Cue drumroll, it’s National Shite Day’

National Shite Day

Still, blue passports eh?

Authentic Celtic Band

It’s December tomorrow and, unavoidably, the start of advent. Half Man Half Biscuit have a line for most occasions and today’s is from 2009’s Shit Arm, Bad Tattoo’ (the owner of the limb in question is pictured above, either Pete Doherty or Carl Barat, or both). Nigel Blackwell takes them to task for many things, not least this-

‘Advent on the high street
I point and sing
Busk when it’s Christmas
You only busk when it’s Christmas’

Shit Arm, Bad Tattoo

Achtung Bono, the album this song is from, is peak HMHB. Every song, all fourteen of them, is a laugh out loud funny, damning indictment of modern life. In Shit Arm, Bad Tattoo Nigel Blackwell deals with The Libertines-

‘I could have put my head in a bucket full of porridge
And moaned about the hospital parking scheme
I would have saved fourteen pounds
That I just splashed out on your second album
For that’s what it’s akin to
And furthermore
You’ve got a shit arm, and that’s a bad tattoo’

The word ‘furthermore’ isn’t used enough in popular music.

Then he takes to task people who put the letter S onto the end of the Book Of Revelation (and those who do the same to Mary Hopkin). Unfortunately Pete and Carl do this in What A Waster-

‘When she wakes up in the morning
She writes down all her dreams
Reads like the Book of Revelations
Or the Beano or the unabridged Ulysses.’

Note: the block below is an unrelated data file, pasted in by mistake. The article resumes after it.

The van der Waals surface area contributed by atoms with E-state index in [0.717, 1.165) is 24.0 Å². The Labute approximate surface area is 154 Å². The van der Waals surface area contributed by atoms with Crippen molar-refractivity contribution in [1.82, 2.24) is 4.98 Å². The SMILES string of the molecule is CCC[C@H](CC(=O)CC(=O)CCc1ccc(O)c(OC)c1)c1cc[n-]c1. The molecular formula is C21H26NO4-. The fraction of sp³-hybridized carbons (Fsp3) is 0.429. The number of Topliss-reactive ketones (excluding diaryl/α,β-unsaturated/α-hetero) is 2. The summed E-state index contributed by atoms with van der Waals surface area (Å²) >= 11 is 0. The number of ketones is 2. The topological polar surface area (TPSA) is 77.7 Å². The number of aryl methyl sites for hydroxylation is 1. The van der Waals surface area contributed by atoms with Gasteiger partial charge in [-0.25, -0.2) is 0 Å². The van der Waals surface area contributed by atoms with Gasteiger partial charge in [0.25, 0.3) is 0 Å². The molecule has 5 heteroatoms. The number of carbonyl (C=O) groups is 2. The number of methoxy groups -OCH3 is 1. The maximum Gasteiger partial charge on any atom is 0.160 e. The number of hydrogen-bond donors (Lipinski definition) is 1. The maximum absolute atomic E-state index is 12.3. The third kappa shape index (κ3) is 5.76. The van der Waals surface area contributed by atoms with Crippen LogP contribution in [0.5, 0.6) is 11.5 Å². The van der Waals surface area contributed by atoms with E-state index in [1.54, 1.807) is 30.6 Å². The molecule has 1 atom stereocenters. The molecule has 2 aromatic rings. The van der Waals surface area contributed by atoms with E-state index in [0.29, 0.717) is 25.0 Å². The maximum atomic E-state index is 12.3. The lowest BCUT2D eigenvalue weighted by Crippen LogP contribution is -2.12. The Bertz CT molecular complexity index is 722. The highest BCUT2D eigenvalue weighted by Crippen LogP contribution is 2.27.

Just before the guitar solo he sings ‘authentic Celtic band’. I’ve always assumed this is also a tattoo reference but it could be a musical group I suppose.
No Christmas songs here, not yet anyway.

You Been Running Round The Race Track

I’ll stop wittering on about Italy now (although I can’t promise I won’t post more photographs in the future). I found this picture on the internet a few weeks ago and it seemed to good not to use- everything about it is wonderful, from the psychedelic font to the photo and the lad’s expression to the strapline and the other story above the masthead.

This is one of the most Madchester songs, a celebration of complete hedonism through the lyrical lens of Shaun William Ryder and the twisted guitar funk of Happy Mondays. As Shaun puts it ‘Why don’t you join in with the 24 hour party people, plastic face can’t smile, white out?’

24 Hour Party People

The bard of Birkenhead, Nigel Blackwell, used it as starting point for his lament for those poor souls working in the all night garage. Opening with the unforgettable lines ‘I fancy I’ll open a stationers, stock quaint notepads for weekend pagans, while you were out at the Rollright Stones I came and set fire to your shed’ Nigel goes on to describe the tormenting of the all night garage employee, sending him round the shop looking for ever more obscure articles to buy- 2 Scotch eggs and a jar of Marmite, 10 Kit Kats and a motoring atlas, a blues cd on the Hallmark label- before finishing with a diversion into the pines.

Twenty Four Hour Garage People

Alehouse Futsal

There’s a new Half Man Half Biscuit album out today, always a cause of celebration. The lead track Alehouse Futsal appeared online a few weeks ago. It’s business as usual lyrically, that is, moments of laugh out loud genius punctuated with insight and references to popular culture and history…